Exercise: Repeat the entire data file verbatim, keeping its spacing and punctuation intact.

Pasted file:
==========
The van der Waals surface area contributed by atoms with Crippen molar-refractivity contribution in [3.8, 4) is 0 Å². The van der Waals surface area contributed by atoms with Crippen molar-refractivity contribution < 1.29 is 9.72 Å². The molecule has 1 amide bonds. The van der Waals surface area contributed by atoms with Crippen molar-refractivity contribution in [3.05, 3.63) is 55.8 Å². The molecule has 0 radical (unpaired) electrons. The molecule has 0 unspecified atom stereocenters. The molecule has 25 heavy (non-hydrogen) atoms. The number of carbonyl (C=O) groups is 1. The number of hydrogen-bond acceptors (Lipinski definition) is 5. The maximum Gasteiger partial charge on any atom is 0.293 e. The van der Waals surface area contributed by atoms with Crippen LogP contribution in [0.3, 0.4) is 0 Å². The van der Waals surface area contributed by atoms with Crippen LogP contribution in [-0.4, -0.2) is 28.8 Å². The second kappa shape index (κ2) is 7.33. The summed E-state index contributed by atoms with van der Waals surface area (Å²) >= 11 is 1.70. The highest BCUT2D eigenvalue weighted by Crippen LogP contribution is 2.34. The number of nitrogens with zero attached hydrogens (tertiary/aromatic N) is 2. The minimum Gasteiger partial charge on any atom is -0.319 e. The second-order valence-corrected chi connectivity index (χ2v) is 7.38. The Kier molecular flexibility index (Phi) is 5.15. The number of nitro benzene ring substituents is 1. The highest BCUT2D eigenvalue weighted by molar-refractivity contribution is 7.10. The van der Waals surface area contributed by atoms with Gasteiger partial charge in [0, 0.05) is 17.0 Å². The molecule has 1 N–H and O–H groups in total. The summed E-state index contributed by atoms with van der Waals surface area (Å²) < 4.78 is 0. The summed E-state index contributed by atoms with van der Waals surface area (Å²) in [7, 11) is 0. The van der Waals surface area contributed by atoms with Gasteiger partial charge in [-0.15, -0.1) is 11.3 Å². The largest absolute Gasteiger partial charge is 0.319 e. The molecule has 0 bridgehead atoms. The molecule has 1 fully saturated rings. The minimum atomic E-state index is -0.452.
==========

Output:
The van der Waals surface area contributed by atoms with Crippen molar-refractivity contribution in [3.8, 4) is 0 Å². The van der Waals surface area contributed by atoms with Crippen molar-refractivity contribution < 1.29 is 9.72 Å². The molecule has 1 amide bonds. The van der Waals surface area contributed by atoms with Crippen molar-refractivity contribution in [3.05, 3.63) is 55.8 Å². The molecule has 0 radical (unpaired) electrons. The molecule has 0 unspecified atom stereocenters. The molecule has 25 heavy (non-hydrogen) atoms. The number of carbonyl (C=O) groups is 1. The number of hydrogen-bond acceptors (Lipinski definition) is 5. The maximum Gasteiger partial charge on any atom is 0.293 e. The van der Waals surface area contributed by atoms with Crippen LogP contribution in [0.3, 0.4) is 0 Å². The van der Waals surface area contributed by atoms with Crippen LogP contribution in [-0.4, -0.2) is 28.8 Å². The second kappa shape index (κ2) is 7.33. The summed E-state index contributed by atoms with van der Waals surface area (Å²) >= 11 is 1.70. The highest BCUT2D eigenvalue weighted by Crippen LogP contribution is 2.34. The number of nitrogens with zero attached hydrogens (tertiary/aromatic N) is 2. The minimum Gasteiger partial charge on any atom is -0.319 e. The second-order valence-corrected chi connectivity index (χ2v) is 7.38. The Kier molecular flexibility index (Phi) is 5.15. The number of nitro benzene ring substituents is 1. The highest BCUT2D eigenvalue weighted by molar-refractivity contribution is 7.10. The van der Waals surface area contributed by atoms with Gasteiger partial charge in [0, 0.05) is 17.0 Å². The molecule has 1 N–H and O–H groups in total. The summed E-state index contributed by atoms with van der Waals surface area (Å²) < 4.78 is 0. The summed E-state index contributed by atoms with van der Waals surface area (Å²) in [7, 11) is 0. The van der Waals surface area contributed by atoms with Gasteiger partial charge in [-0.15, -0.1) is 11.3 Å². The largest absolute Gasteiger partial charge is 0.319 e. The molecule has 0 bridgehead atoms. The molecule has 1 fully saturated rings. The minimum atomic E-state index is -0.452.